When I was about 14 a group of friends from my area started going to church. One of them started going and then others followed, and for a year they tried to invite me but I wasn’t having any of it. But then my friend’s mum invited me to a so-called party.

I went along and there were lots of young people, which I had never seen in church before. I really enjoyed it. There was something about the connections and the family atmosphere in that youth group, and they really welcomed me.

I carried on going on Friday nights with a few friends, and a youth leader repeatedly invited us for meals at his house, which kept us connected to church. That leader really saw a calling on my life. I had started playing the guitar a few months before and he gave me my first electric guitar. I began to play in the youth group, which is what started me on the journey of coming to church regularly because I had to be there to play guitar on the worship team!

I’d been playing for a couple of months, and one evening another musician who was a few years older than me took me outside and said: “This is more than just playing; this is a relationship with God. You should pray and ask him to explain what worship is about.” He was a friend, and he was pastoring me, giving me a bit of a talking to!




A few years later we started a prayer group at a friend’s house after a friend’s mum challenged us that we only pressed into God on Sundays. We committed to praying and worshipping every evening at 9pm. We had a picture that the house would be packed, but we had no idea how.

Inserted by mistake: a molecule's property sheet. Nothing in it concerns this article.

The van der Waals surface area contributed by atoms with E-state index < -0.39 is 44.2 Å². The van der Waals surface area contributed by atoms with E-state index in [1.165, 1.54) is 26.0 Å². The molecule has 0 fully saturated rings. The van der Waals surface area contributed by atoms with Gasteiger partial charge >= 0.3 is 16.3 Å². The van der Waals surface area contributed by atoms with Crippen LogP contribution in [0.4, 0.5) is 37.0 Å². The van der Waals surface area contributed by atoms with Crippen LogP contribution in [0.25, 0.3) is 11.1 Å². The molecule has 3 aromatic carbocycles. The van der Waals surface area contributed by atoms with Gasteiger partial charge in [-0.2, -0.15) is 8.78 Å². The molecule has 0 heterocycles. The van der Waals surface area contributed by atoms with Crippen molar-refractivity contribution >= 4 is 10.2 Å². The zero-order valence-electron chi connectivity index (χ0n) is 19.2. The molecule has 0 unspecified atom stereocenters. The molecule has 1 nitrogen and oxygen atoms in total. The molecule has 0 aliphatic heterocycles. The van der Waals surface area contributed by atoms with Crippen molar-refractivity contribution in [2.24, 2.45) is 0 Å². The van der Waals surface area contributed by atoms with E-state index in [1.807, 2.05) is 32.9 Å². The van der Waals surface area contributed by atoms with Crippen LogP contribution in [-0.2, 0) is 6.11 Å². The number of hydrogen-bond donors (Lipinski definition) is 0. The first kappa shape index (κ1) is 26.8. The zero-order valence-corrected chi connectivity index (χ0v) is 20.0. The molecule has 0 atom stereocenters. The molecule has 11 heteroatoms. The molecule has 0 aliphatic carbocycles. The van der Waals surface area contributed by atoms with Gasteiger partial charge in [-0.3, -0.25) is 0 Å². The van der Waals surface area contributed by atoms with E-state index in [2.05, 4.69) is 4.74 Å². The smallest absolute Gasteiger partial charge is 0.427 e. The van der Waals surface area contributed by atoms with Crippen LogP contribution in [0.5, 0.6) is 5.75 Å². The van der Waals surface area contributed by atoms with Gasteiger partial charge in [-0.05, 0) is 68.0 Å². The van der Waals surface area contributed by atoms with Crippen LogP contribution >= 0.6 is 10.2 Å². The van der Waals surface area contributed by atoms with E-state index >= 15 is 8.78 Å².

A year later our friend Nerada died of a heart attack at 16 and the day after the house was packed. I picked up a guitar and we worshipped together, and everyone in that house was either Muslim or had no religion.

People started crying and giving their lives to Jesus. A few people who were involved in gangs said they wanted to stop what they were doing and commit to what we were doing.

Nerada’s death had a massive impact on our area and it started me on a journey of songwriting. Before he died I saw his passion. Every time we worshipped he would be the loudest person in the room; the person who didn’t care about anyone but God. When Nerada died it was a really hard year. I tried to blame God for him dying, but then I began to see the grace in it. I saw much more meaning behind Nerada’s life.

The way I dealt with this grief was to write a song called ‘No other name’. I had never written a song in my life, but the bridge of that song came to me during a time of worship and then I wrote the rest of it in my room. The first line of the song is: “I’m running to your arms of grace.” In hard times people often run away from God, so it’s about coming back to God and knowing where his grace is, and that he uses all situations for good.

My youth worker has helped in making me the person I am today, and the only way I can repay him is by helping other young people and using what he’s given me. He’s still my mentor and still has an ongoing impact on my life, which is what I want to do, especially through youth music.

I’m now a worship pastor and youth worker, and I’ve just started a worship collective called Heaven Culture Music. We’re trying to equip 11 to 18-year-old worship leaders. It was mainly through music that I came to faith, and ‘heaven culture’ is an important phrase because I think the reason our world is so damaged comes down to the culture we live in, and we want to change these cultural norms through worship.

ASHTYN MICHAEL is a worship pastor, youth worker and musician.

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